9. Enhancing habitat connectivity, nature reserves, connecting wildlife-rich habitats, and supporting higher species populations or greater species diversity through wildlife corridors or ‘stepping stones.’
  10. Recovery of threatened native species, including helping to reverse species decline.
  11. Measures to tackle specific pressures and threats to the natural environment, such as invasive non-native species and wildfire.
  12. Strategic and sustainable environmental management of our AONB through a strategic approach to achieve significant environmental outcomes.
  13. Increasing the size of habitats through expansion and buffering.
  14. Improving the condition of degraded habitats.
  15. Mitigating against habitat fragmentation and degradation, which may result in higher species populations or greater species diversity.
  16. Joining up fragmented habitats or creation of wildlife corridors connecting sites.

Indicators, Targets, Baselines, and Milestones

Manage the two AONB Management Groups through their terms of reference and report on the implementation of AONB Management Plans, including all sub-groups and thematic working groups.

Carry out actions from the two AONB Management Plans

  1. We will value, enhance, and protect our natural heritage, including adaptation and mitigation measures against the impacts of climate change.
    • Enhance the geodiversity profile within the AONB, mainly carried out through the implementation of the Geoparks 10-year Master Plan and 4-year Business Plan (See appendices).
    • Enhance natural heritage habitats, species, and designated features across the AONB Landscape with a holistic and strategic approach through engagement and delivery mechanisms: Connecting communities with nature to conserve; increasing the area of suitable habitat by encouraging landowners to create and connect important features; increase local awareness and understanding of local species and habitats through workshops, community events, survey training, and habitat restoration.
    • Support the department to implement the NI Wildfire Strategy within Slieve Gullion SAC and other high-priority sites.
    • Monitor and address visitor impacts on the Slieve Gullion SAC path corridors.
    • Monitor landscape changes through a program of “fixed point photography.”
    • Work with stakeholders to increase woodland cover and woodland resilience through various planting schemes and community initiatives.
    • Increase the appreciation of our special landscapes through the enhancement of natural heritage.
    • Maintain the outputs of the Ring of Gullion 4-year Invasive Species Clearance Programme with annual surveys and spot sprays.
    • Targeted educational opportunities for 15-24 young people per annum through the Youth Rangers Programme.
    • Support the Ring of Gullion and Cooley Red Squirrel group to deliver its Management Plan.
    • Develop and implement a targeted program of habitat restoration and species improvement through an Urban Landscapes and Connectivity Programme working with communities, businesses, households, and other urban landowners (hedgehogs, frogs and newts, bats, pollinators, squirrels and pine martens, swifts, woodland and hedgerow birds)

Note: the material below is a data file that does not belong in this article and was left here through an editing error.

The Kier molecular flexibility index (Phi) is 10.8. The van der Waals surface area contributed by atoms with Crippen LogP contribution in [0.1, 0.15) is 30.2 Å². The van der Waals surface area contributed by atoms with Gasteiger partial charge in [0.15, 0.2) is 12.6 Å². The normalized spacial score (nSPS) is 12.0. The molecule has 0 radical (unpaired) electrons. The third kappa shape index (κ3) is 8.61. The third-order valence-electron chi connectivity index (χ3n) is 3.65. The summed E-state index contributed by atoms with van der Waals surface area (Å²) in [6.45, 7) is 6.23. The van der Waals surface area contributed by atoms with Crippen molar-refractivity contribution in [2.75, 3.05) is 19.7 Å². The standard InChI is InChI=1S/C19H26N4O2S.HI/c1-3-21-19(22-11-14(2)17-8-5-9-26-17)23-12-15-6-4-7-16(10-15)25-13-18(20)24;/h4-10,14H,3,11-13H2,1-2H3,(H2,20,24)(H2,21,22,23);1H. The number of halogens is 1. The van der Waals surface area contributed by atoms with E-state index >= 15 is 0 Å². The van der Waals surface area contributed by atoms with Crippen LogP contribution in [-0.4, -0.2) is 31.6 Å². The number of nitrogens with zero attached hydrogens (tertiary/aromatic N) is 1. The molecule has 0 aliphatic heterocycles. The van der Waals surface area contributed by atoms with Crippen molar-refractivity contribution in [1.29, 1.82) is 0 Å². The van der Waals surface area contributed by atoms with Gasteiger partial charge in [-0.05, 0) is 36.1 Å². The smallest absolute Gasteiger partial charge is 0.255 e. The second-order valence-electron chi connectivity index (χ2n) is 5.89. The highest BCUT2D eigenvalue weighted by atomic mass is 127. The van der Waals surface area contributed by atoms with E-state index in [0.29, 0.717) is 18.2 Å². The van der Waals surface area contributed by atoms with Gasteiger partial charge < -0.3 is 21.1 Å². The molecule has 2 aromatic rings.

• Provide a strategic and targeted Conservation Volunteer Service throughout the AONB and Geopark Experts; working with all NMDDC Dept and other external partners. There will be a weekday and weekend volunteering opportunity in the AONB and Geopark every week of the year budget.
    • Monitor, improve and expand on the “Don’t Mow, Let it Grow” and Wildflower sites within NMDDC and ANDBC sites.
  2. There will be improved access to sustainable outdoor recreation opportunities in the AONBs.
    • Increase the range of outdoor recreation opportunities and improve access to green and blue spaces and the countryside, mainly carried out through the implementation of the Outdoor Recreation Action Plan when need and opportunity arise.
    • Targeted mitigation towards recreational users to manage access in a way that mitigates against wildlife disturbance and user conflict.
    • Develop access opportunities from both Outdoor Recreation Action Plans and the Strangford Lough Audit of Access.
    • Maintain in good condition the long-distance routes: Ring of Gullion Way and the Lecale Way.
    • Maintain the path corridor on Slieve Gullion SAC from the car park, to the summit, the lake and north to the Ballard Road.
    • Put in place a monitoring system for all recreational assets within the AONB and Geopark; scope out the possibility for volunteer input, asset management database, and asset management workflow.
  3. Managing the AONBs and Geopark to produce positive outcomes for heritage, people, and communities
    • Remain engaged, open, and transparent in the implementation of both AONB Management Plans.
    • Develop a 10-year strategy (2023-2032) and 5-year AONB Management Plan (2028-2032) in line with all other relevant strategies and management plans.
    • Secure appropriate funding to support the AONB Partnerships and develop actions for the implementation of the AONB Management Plan. (Successful applications to be implemented 22.23/23.24: Shared Island – Biodiversity in Peatlands; Shared island – Coastal Erosion mitigation using natural systems), (PEACE+ Applications currently being worked up for 23.24 submission)